Minimum follow-up was three months and maximum of 27 months with mean as 15 months. All the patients were pain-free; the rib graft was well incorporated clinically (no local tenderness) and radiologically. No rib graft complication was recorded. The crest contour was found well maintained [Figure 3].
In one patient the rib was displaced from its original position because of partial resorption of the rib which healed eventually [Figure 4]. All other patients were uneventful.
Out of the total 17 cases of Koch's Spine, thirteen of them were paraparetic and four were neurologically normal. There were four cases (all males) of fracture spine all were paraparetic. Three patients (two males, one female) had osteoporotic fractures with no neurological deficit. Two patients (one male, one female) had tumor, out of which the male patient had Plasmacytoma D11 and was paraparetic. The female patient was diagnosed to have a giant cell tumor and was neurologically intact. All these patients improved neurologically and walked after the surgery and had no pain at the graft site.
The vertebral body is exposed by the transthoracic approach in various dorsal spine pathologies. For proper adequate exposure one rib excision may be required to reach the affected vertebra. After corpectomy the anterior fusion is performed by bone graft (iliac or rib), metal cage and bone graft substitutes. Rib harvested is not strong. Bone graft substitutes are expensive and are not without risk of infection. Often the dorsal spine pathology has superadded bacterial infection which makes bone substitute contraindicated. The iliac bone graft provides strength and scaffolding for the bony ingrowth. It leaves a defect in iliac crest. Many studies have shown that the iliac crest graft harvest is not risk-free, with an overall complication rate ranging from 9.4-49%.4 These complications were classified to be major and minor.4,5 The major ones included long-term disabling pain, delayed fracture of ilium,2 herniation at harvest site,3 deep wound infection etc. Minor complications included superficial infections, seromas and hematomas.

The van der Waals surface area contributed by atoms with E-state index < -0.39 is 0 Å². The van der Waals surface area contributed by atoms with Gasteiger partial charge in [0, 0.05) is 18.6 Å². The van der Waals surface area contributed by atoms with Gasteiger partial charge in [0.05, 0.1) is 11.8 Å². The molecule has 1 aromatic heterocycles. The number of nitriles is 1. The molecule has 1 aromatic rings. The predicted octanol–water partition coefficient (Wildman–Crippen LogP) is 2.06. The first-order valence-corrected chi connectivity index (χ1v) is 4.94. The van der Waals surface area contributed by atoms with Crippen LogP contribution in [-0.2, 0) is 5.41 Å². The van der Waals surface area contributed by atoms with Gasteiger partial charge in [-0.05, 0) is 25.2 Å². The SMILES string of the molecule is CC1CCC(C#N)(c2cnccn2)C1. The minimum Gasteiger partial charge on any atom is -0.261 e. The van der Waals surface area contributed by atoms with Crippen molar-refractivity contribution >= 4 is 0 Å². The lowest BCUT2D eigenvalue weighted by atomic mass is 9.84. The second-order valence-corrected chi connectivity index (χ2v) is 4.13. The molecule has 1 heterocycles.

Incisional hernia, although rare, can occur from one month to several years after the original surgery.3,6 The patients at risk are the elderly, the obese and those with poor musculature. Preventive steps include accurate apposition and suturing of the periosteum and muscular origins as in four-layer hemostatic closure suggested by Banwart et al.4 Other preventive steps suggested are harvesting of graft only from inner or outer table of crest3,6 and avoiding massive tricortical grafts.
By bridging the iliac crest defect by rib graft we can create normal-appearing pelvic bone with the piece of rib and without putting the extra incision or exposure. The rib which is grafted into the defect incorporates within three months. Clinically it gives good cosmetic appearance at the reconstruction site and radiologically rib segment shows good integration.
Defino HL and Rodnguez - Fuentes AE7 used two pieces of rib; one piece to be put vertical in the defect and over which the other piece to be inserted along the crest. Thus the whole gap of the donor site is filled. Other methods of reconstruction reported in the literature are bioactive ceramic spacer by Manabu et al.,8 proplast reconstruction by Hochschuler et al.9 and methylmethacrylate reconstruction by Lubicky et al.
In our study, we inserted a single piece of rib in the donor site defect. There was a defect in the iliac wing under the rib graft. However, we did not encounter any complication due to that defect. Partial resorption of rib was found in one patient but it did not affect the clinical or cosmetic result. All the patients walked without any pain and had good graft incorporation.
We recommond use of harvested rib during thoracotomy to reconstruct the iliac crest donor site defect as this procedure is safe, without any complications and no secondary surgery is required.
Source of Support: Nil
Conflict of Interest: None declared.